So, you lived in Amsterdam for eight years and you’re fluent in Dutch, ja? Er, nee - to use a very common Dutch phrase dat kan niet. It’s not possible. Everyone seemed to love speaking English. So much so that it’s actually very difficult to get anyone to help you practise your Dutch.
The only people who would help me practise were my local greengrocers, which is why I can tell you any fruit or vegetable in Dutch and can conduct impressive conversations about whether things will be ripe today or tomorrow. I could probably work in a Dutch greengrocer's shop. Everything else – forget it.
In eight years I came across only two people who would or could not speak English. One was collecting dog tax, the other was laying our new floor. Geen problem.
But today I had to phone the Dutch tax office to query a bill. ‘Goede morgen,’ I began, ‘Is it OK to speak English?’
‘No,’ came the reply. ‘The government will not allow us to speak in foreign languages. You will have to find a Dutch person to speak for you, or speak Dutch yourself.’
What? Nee…For the first time since I moved to the Netherlands in 1999 I was forced to hold a serious conversation in Dutch that did not feature dogs, floors or ripening mangos. Of course I fell to pieces completely. I could not even remember easy words like ‘bill’ - rekening - which I once used every day. As I stumbled through the conversation the Dutch tax man whispered useful words to me.
‘Mach ik Engels spreken en jouw Nederlands?’ I asked, which I hope meant I could speak English and he could talk Dutch. ‘Nee’ he replied, 'Dat kan niet.'
I imagined him sitting in a vast call centre office, with government spies scuttling around listening for illicit conversations in English. Eventually he transferred me. And I had to go through the same thing again. And again (nog een keer…it’s all coming back to me now) And eventually someone read me out a phone number for buitenland callers and I spoke to someone who wasn’t banned from speaking English who explained why I had a bill for 68 euros despite leaving Amsterdam two years ago.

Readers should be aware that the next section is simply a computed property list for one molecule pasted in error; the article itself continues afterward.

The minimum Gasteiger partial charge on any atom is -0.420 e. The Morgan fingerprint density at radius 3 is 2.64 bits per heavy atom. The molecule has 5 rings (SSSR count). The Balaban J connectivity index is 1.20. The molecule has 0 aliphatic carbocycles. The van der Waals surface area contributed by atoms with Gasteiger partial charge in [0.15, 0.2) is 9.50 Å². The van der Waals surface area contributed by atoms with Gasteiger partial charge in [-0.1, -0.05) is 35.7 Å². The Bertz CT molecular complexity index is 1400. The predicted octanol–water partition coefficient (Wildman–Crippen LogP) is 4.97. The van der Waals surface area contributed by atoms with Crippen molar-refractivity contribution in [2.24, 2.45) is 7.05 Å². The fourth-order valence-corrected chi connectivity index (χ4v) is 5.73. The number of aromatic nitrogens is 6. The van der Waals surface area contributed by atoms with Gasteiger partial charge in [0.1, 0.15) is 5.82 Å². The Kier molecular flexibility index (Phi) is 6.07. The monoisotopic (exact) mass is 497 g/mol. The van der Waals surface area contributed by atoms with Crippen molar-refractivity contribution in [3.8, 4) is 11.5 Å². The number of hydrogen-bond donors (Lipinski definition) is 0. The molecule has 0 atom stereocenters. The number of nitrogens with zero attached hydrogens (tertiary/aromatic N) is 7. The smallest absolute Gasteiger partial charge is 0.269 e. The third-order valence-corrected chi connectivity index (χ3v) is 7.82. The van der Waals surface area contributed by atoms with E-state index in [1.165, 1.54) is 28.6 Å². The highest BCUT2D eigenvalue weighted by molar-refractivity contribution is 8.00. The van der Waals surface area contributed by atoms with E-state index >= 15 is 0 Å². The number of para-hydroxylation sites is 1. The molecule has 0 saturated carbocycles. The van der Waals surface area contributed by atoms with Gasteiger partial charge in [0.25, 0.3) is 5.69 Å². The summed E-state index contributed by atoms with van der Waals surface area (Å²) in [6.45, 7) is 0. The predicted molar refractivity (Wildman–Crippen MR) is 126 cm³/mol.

So, what is this all about? Is the Dutch government bowing to pressure from ultra-right politicans like Geert Willders? I can remember immigration minister Rita Verdonk suggesting that it should be illegal to speak in a foreign language in public places - a suggestion that caused much merriment among expat wives. Is it a sign of the Netherlands becoming less cosmopolitan, more insular?
Looking on the internet I see that there’s been a campaign this year to persuade immigrants that they must learn Dutch. An ad has been produced showing 'obvious' foreigners - black, Chinese, head-scarfed - failing to make themselves understood to Dutch people who seem implacable in their refusal to even try and understand. Very unDutch in my experience. But then I never wore a headscarf.
In fact, given that the ad is in Dutch and therefore can only be understood by Dutch people it seems to be giving the message that the Dutch should be as unfriendly and unhelpful as possible to ethnic and religious minorities.
Banning tax officials from speaking foreign languages must be a way of coercing immigrants into integration. But will the Dutch try and help others learn their language? I’m not sure. I hope so.
When I was writing When I Was Joe, my pathetic failure to learn Dutch may have had something to do with creating a main character who loves languages and loves London because of all the different nationalities he can leanr from.
When I was in the incredibly fortunate position of having to choose between three fantastic agents who wanted to represent me I was drawn to Andrew Nurnberg Associates in part because they specialise in selling translation rights. I knew Joe would think that was really cool. And I did too.